San Diego—What are the factors that signal more success for rheumatoid arthritis (RA) patients who seek to taper off their biologic medications?
A presentation at the recent 2017 American College of Rheumatology/Association of Rheumatology Health Professionals (ACR/ARHP) Annual Meeting in San Diego offered some answers to that question.
Japanese researchers report that RA patients in remission might experience more successful tapering of their biologic drugs if they are:
• Of younger age
• Have no concomitant steroid use
• Have a low level of serum CRP
In an effort to determine predictive factors leading to successful down-titration of biologic DMARDs, Yokohama City University Graduate School of medicine researchers analyzed a retrospective cross-section of RA patients.
“Biologic DMARDs are effective in treating patients with RA, but they are associated with high costs and dose-dependent adverse effects,” noted lead author Takaaki Komiya. “Biologic DMARD tapering seems to be a feasible approach and it is widely used in clinical practice, but a significant proportion of patients experience relapse. It is important for rheumatologists to know the clinical characteristics of patients who might successfully maintain remission after down-titration.”
The study included 347 RA patients from two university hospitals in Japan. Participants met the 1987 ACR and/or 2010 ACR/EULAR classification criteria and were treated for longer than 6 months with one of the following biologics: infliximab, adalimumab, etanercept, golimumab, certolizumab-pegol, tocizilumab, or abatacept.
The patients, with a mean age of 62.5 years, were predominately—83.6%—female, and had a mean disease duration of 12.3 years. With 255 patients on stable treatment, 92 patients were tapered. To access the effects, the researchers assessed laboratory data and x-ray images.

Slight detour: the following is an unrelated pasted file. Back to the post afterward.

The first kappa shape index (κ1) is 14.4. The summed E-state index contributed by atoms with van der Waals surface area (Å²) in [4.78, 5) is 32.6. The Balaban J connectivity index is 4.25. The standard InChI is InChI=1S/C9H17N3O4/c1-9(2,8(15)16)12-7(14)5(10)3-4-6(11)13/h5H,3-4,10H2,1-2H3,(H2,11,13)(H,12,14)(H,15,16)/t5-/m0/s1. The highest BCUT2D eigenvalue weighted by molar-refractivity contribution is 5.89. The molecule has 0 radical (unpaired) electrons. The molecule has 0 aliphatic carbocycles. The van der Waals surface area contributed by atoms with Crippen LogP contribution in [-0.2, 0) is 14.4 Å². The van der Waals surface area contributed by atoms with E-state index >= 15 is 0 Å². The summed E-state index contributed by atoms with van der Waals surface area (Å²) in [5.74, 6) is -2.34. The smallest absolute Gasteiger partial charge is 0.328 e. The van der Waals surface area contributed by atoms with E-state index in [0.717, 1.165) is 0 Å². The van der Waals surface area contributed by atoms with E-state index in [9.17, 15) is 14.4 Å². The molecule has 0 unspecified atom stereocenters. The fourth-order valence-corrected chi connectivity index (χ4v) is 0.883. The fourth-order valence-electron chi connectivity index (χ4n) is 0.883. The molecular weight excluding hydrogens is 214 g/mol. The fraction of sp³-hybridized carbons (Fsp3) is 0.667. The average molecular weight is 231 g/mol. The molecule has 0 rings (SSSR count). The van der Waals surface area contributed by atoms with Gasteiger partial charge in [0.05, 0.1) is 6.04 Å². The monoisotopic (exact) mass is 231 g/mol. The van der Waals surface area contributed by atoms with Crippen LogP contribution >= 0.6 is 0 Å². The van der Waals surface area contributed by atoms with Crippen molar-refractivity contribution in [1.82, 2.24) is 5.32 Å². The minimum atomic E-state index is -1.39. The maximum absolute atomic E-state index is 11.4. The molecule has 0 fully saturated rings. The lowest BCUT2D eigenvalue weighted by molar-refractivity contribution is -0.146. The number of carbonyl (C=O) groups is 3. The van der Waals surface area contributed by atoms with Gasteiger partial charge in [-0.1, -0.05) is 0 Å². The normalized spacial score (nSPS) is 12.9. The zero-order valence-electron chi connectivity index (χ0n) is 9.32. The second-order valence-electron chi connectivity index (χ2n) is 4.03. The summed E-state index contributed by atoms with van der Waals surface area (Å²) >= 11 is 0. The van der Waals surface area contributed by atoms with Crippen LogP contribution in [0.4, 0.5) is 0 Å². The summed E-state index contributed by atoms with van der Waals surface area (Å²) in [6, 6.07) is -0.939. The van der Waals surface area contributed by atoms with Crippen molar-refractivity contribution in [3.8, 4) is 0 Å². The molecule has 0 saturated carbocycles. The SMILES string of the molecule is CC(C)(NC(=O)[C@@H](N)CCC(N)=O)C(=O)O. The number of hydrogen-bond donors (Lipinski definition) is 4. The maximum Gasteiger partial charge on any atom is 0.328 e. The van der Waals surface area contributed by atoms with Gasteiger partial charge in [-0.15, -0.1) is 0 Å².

The two groups were similar in terms of baseline disease activity, prevalence of anticitrullinated protein antibody and rheumatoid factor, and x-ray findings. Yet some significant differences were recognized.
Results indicated that patients who were successfully tapered were both younger at disease onset—with a mean age of 47.1 versus 51 in the stable treatment group—and at the point that they initiated biologics—mean age 55.5 versus 59.6 in the stable treatment group.
In addition, 74% of the patients who were successfully tapered were biologic-DMARD naïve compared with 56% in the stable treatment group. Successful tapering also was more likely to occur in patients with no concomitant use of oral corticosteroids and low levels of C-reactive protein.
“An important strength is that this study reflects the ‘real world’ experience,” Komiya said. “The results of this preliminary study may help rheumatologists to differentiate RA patients who would successfully down-titrate biologics. This management might result in substantial reduction in costs and possible reduction in dose-dependent side effects.”